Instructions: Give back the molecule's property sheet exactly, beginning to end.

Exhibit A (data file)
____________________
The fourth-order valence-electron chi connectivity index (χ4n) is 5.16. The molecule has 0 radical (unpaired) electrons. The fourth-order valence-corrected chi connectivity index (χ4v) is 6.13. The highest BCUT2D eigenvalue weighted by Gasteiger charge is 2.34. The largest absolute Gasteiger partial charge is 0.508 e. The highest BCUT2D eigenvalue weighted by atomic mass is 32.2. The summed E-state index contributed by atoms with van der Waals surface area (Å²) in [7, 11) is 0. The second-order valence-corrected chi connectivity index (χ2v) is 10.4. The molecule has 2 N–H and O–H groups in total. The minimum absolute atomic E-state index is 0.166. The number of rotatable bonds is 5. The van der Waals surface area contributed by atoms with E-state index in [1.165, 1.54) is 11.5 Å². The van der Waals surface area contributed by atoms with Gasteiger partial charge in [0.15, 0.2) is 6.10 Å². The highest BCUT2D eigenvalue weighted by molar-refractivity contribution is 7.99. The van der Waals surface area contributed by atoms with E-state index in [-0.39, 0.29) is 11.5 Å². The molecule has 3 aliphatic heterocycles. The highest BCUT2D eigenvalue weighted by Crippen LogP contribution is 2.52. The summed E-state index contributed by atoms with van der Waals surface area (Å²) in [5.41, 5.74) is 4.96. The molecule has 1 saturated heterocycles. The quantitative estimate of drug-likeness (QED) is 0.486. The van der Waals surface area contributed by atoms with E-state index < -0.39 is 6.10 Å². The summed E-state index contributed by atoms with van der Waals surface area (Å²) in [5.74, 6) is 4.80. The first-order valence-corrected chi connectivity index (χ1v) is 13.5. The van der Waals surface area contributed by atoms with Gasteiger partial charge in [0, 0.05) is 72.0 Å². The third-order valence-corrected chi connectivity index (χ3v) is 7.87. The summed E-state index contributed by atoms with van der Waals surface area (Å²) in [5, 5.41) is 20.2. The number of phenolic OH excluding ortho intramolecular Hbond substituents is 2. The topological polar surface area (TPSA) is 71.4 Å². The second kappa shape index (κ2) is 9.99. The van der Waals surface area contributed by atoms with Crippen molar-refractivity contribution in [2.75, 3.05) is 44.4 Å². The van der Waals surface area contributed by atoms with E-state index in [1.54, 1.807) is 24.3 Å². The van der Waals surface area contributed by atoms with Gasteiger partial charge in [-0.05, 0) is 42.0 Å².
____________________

The fourth-order valence-electron chi connectivity index (χ4n) is 5.16. The molecule has 0 radical (unpaired) electrons. The fourth-order valence-corrected chi connectivity index (χ4v) is 6.13. The highest BCUT2D eigenvalue weighted by Gasteiger charge is 2.34. The largest absolute Gasteiger partial charge is 0.508 e. The highest BCUT2D eigenvalue weighted by atomic mass is 32.2. The summed E-state index contributed by atoms with van der Waals surface area (Å²) in [7, 11) is 0. The second-order valence-corrected chi connectivity index (χ2v) is 10.4. The molecule has 2 N–H and O–H groups in total. The minimum absolute atomic E-state index is 0.166. The number of rotatable bonds is 5. The van der Waals surface area contributed by atoms with E-state index in [1.165, 1.54) is 11.5 Å². The van der Waals surface area contributed by atoms with Gasteiger partial charge in [0.15, 0.2) is 6.10 Å². The highest BCUT2D eigenvalue weighted by molar-refractivity contribution is 7.99. The van der Waals surface area contributed by atoms with E-state index in [-0.39, 0.29) is 11.5 Å². The molecule has 3 aliphatic heterocycles. The highest BCUT2D eigenvalue weighted by Crippen LogP contribution is 2.52. The summed E-state index contributed by atoms with van der Waals surface area (Å²) in [5.41, 5.74) is 4.96. The molecule has 1 saturated heterocycles. The quantitative estimate of drug-likeness (QED) is 0.486. The van der Waals surface area contributed by atoms with E-state index < -0.39 is 6.10 Å². The summed E-state index contributed by atoms with van der Waals surface area (Å²) in [5.74, 6) is 4.80. The first-order valence-corrected chi connectivity index (χ1v) is 13.5. The van der Waals surface area contributed by atoms with Gasteiger partial charge in [0, 0.05) is 72.0 Å². The third-order valence-corrected chi connectivity index (χ3v) is 7.87. The summed E-state index contributed by atoms with van der Waals surface area (Å²) in [5, 5.41) is 20.2. The number of phenolic OH excluding ortho intramolecular Hbond substituents is 2. The topological polar surface area (TPSA) is 71.4 Å². The second kappa shape index (κ2) is 9.99. The van der Waals surface area contributed by atoms with Crippen molar-refractivity contribution in [2.75, 3.05) is 44.4 Å². The van der Waals surface area contributed by atoms with E-state index in [1.54, 1.807) is 24.3 Å². The van der Waals surface area contributed by atoms with Gasteiger partial charge in [-0.05, 0) is 42.0 Å².